Markets are not governed by an unalterable rationality; rather they reflect the humanity of their participants. Thanks to big data, machine learning, not to mention the relative cheapness of computing power, we no longer have to fit everything into one efficient market model.
This is the view of Jeremy Sosabowski PhD, CEO & co-founder, AlgoDynamix. His area of expertise is identifying endogenous portfolio risk. "The risk we look at is internally generated risk. It's the panic. It's not the external stuff. It's not the Swiss central bank de-pegging their currency.
"I'm talking about tail risk - the lethal stuff that kills your portfolio, and if you are not careful it's going to kill your bank. And it's the toughest one to model by far."
AlgoDynamix provides a risk analytics engine based on deep data algorithms, scanning in real-time multiple data sources. These algorithms analyse the dynamic behaviour of market participants – buyers and sellers – to identify anomalous clusters of behaviour. It's a solution being sold to banks, hedge funds and family offices.
Sosabowski believes historical data is interesting but relying on it is the wrong way to approach financial time series. "Our platform and our insights will tell you that something is about to go really, really bad. I don't like the term predictive, this is not predictive; it's forecasting to some extent but it's already there.
"There are already problems in the time series, something is already happening, panic is building up, you just can't see it yet. You can't see it yet because you don't have the deep data insight tools. We are giving you those insights."
A good way to illustrate internally generated risk is the Millennium Bridge example. Its designers and engineers overlooked the fact that pedestrians crossing a bridge that has lateral sway have an unconscious tendency to match their footsteps to the sway, exacerbating it. This led to the bridge being closed.
"They'd designed the bridge on the assumption that people would walk randomly on the bridge," said Sosabowski. "Random markets, random data, that's what you assume; Brownian Motion, that sort of stuff.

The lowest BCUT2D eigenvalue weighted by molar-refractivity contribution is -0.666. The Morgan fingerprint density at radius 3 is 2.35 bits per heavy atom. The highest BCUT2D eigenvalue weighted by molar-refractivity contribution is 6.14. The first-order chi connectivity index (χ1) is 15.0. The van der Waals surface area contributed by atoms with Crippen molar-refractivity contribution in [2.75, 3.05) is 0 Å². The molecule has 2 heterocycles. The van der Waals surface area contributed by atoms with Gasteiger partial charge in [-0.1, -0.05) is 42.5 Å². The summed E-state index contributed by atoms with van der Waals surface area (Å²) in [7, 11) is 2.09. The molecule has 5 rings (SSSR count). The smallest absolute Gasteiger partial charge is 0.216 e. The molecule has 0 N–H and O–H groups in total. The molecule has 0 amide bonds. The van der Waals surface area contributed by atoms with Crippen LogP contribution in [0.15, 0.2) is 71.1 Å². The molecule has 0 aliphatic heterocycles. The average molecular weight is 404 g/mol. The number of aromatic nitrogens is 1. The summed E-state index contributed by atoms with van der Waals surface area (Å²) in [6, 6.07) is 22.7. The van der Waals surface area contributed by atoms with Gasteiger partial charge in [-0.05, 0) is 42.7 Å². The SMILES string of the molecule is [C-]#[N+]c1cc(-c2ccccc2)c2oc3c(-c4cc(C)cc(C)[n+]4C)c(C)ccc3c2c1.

"I'm not a big fan of Brownian Motion or statistical distributions, you probably gather. Nobody in Cambridge on our team believes that distribution or Brownian Motion or statistics is the right tool set for financial data."
Sosabowski said these events are not one-off black swans. These are the grey swans that typically occur about 20 or 25 times a year. "When these sorts of things happen, correlation tends to spike, so you think you have the diversified portfolio, you think you are covered, but when you most need it, is when things actually stop working - so that's the painful reality."
The way groups of anonymous market participants – BlackRock, Fidelity etc – are structuring their deals leaves a unique fingerprint in the order book in any normal day. The Alogodynamix solution looks for large clusters of sellers all behaving in the same way - the stampede.
In terms of a time horizon, Sosabowski said it depends on the asset class but it's typically sort of 10, 12, 14 hours ahead of time at least. "So there's a big enough window if you want to go out there and hedge. This is not particularly intra-day. This is the big moves. This is the larger money pots getting ready."
He said the platform is plugged into most of the big futures exchanges - Eurex, CME, Cebot - looking at all their futures. Regarding FX futures, he said: "I'm going to be a bit incorrect and I'm going to stereotype. North American markets tend to cluster enormously, lots of panic; same with the Nikkei Futures. The FTSE Futures, Eurex - pretty boring. There must be a sign up saying, 'don't panic'. FTSE never panics. I don't know what it is with the UK."
Interestingly, the company originally applied its mathematics to medical data, and later migrated to finance. "We started off as a medical company, looking at cardiac arrests. At some point we figured out computing power was getting so cheap we can actually put some tick data in this. That was about two and a half years ago.
"We are happy to be in banking. You might think banking is heavily regulated, try doing something in the medical space. That's regulated. Banking is fine."